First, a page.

Tragic Deaths During Witch Trials
Although many accused were hanged some faced something worse. during the time of the witch trials, if someone was accused and didn’t confess or take the attention off of them they were hanged on gallows hill where everyone watched. Those who faced other ways of death weren’t so lucky as to have an almost sudden death like appeal. One of the most rememberable tragic deaths was a 71-year-old named Giles Corey, but there were many others who didn’t see the best death possible.
Giles Corey, Lydia Dustin, Ann Foster, Sarah Osborne, and Roger Toothaker, along with other unnamed people, died but the ways were nowhere near as humane as they could have been. Giles Corey born in England about 1611 was one of the six men to be executed during the Salem witch trials of 1692. When asked to say names and accuse others of witchcraft 71-year-old Giles Corey refused to plead innocent or guilty in a court appearance. This lead to his brutal punishment. The elderly Giles Corey was crushed to death by stacks of thick stone slabs, not scared of facing his death. He was sentenced to peine forte et dure even though it was an illegal punishment and ended up being torturously crushed to death on or before September 18, 1692. His famous last words were remembered by most of them being “more weight”. These words were uttered as a final attempt to expedite his death while also showing that not even imminent death could convince him to go to trial.
Although Giles suffered quite a bit others did as well. Four more of the convicted, Lydia Dustin, Ann Foster, Sarah Osborne, and Roger Toothaker, died in the unbearable conditions in the witch jails awaiting their execution dates. These people were the accused that either mainly got forgotten about or put on hold because of other trials. Not only were they just left in holding cells they were left in poor conditions with hardly any food or water. All of the jails intended to hold prisoners only temporarily were hot in summer and cold in winter. They often stank of dung and tobacco and were infested with lice. The dungeon was cold and foul smelling and kept in total darkness. Located near the north river it often flooded during high tide with water rising to the prisoner’s ankles. They were also victims of insulting unending examinations and excommunication from the churches. the small cells had no bedding and no bars on the cells as most prisoners accepted their punishment. For those who tried to escape if they were caught they would be immediately executed. For those who stayed and died after they were found dead they were thrown into shallow graves to live their afterlife in peace.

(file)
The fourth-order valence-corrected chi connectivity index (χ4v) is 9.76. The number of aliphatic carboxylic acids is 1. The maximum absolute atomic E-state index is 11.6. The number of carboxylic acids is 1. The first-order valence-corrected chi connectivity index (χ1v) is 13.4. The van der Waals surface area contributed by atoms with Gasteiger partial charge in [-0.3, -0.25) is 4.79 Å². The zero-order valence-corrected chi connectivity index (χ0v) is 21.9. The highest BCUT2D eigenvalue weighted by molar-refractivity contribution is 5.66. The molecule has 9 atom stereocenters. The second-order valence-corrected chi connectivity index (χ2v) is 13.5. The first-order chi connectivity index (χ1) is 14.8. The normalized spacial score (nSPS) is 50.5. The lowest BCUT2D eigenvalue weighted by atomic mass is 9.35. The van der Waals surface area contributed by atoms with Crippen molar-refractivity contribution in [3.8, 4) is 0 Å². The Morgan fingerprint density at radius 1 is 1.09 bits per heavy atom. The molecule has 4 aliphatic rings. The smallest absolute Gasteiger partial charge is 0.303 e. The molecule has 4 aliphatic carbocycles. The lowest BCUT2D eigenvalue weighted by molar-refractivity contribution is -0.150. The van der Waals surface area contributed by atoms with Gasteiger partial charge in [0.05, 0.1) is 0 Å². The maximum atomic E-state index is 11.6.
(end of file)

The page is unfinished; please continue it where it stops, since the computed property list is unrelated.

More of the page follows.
In addition, seven others died in jail and faced the same fate. when people died inside the jail they were put into shallow graves while those who were hanged got proper burials. The society found that those who pled guilty and where hanged were still seen as children of God. They were seen as making up for their wrongdoings as a type of offering to god for peace. While those in jail were dying they went out and dug very shallow graves just big enough for them to squeeze the body into. Those who saw this fate were still seen as ungodly and were not worthy of a proper Christian burial like the rest. Even though being hanged isn’t exactly a walk in the park others still face worse things. And though people don’t see it as wrong because they were the accused their fate could have been changed if people around them weren’t so naive. Whether their death was out of dignities like Giles Corey or it was just someone’s unlucky day like those who died in jail the witch trials didn’t have a good ending for some. People should remember and acknowledge those who suffered and didn’t have a proper Christian burial because yes they may have been witches, but they deserved a better end to their life.
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